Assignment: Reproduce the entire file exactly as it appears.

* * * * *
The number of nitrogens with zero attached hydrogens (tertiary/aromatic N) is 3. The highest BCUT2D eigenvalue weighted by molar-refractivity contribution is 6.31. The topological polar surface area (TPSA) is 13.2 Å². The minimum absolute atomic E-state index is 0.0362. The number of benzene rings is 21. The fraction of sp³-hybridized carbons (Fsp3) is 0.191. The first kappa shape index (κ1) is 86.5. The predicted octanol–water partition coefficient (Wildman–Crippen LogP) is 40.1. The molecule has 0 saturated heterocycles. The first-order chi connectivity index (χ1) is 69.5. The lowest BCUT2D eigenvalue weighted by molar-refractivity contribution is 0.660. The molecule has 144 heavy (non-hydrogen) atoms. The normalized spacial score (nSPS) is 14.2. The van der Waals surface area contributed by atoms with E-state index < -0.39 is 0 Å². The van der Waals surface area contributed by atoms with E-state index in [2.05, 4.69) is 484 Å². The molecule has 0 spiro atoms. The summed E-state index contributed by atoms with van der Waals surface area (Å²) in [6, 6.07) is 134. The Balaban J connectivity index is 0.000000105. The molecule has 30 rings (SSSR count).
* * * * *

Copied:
The number of nitrogens with zero attached hydrogens (tertiary/aromatic N) is 3. The highest BCUT2D eigenvalue weighted by molar-refractivity contribution is 6.31. The topological polar surface area (TPSA) is 13.2 Å². The minimum absolute atomic E-state index is 0.0362. The number of benzene rings is 21. The fraction of sp³-hybridized carbons (Fsp3) is 0.191. The first kappa shape index (κ1) is 86.5. The predicted octanol–water partition coefficient (Wildman–Crippen LogP) is 40.1. The molecule has 0 saturated heterocycles. The first-order chi connectivity index (χ1) is 69.5. The lowest BCUT2D eigenvalue weighted by molar-refractivity contribution is 0.660. The molecule has 144 heavy (non-hydrogen) atoms. The normalized spacial score (nSPS) is 14.2. The van der Waals surface area contributed by atoms with E-state index < -0.39 is 0 Å². The van der Waals surface area contributed by atoms with E-state index in [2.05, 4.69) is 484 Å². The molecule has 0 spiro atoms. The summed E-state index contributed by atoms with van der Waals surface area (Å²) in [6, 6.07) is 134. The Balaban J connectivity index is 0.000000105. The molecule has 30 rings (SSSR count).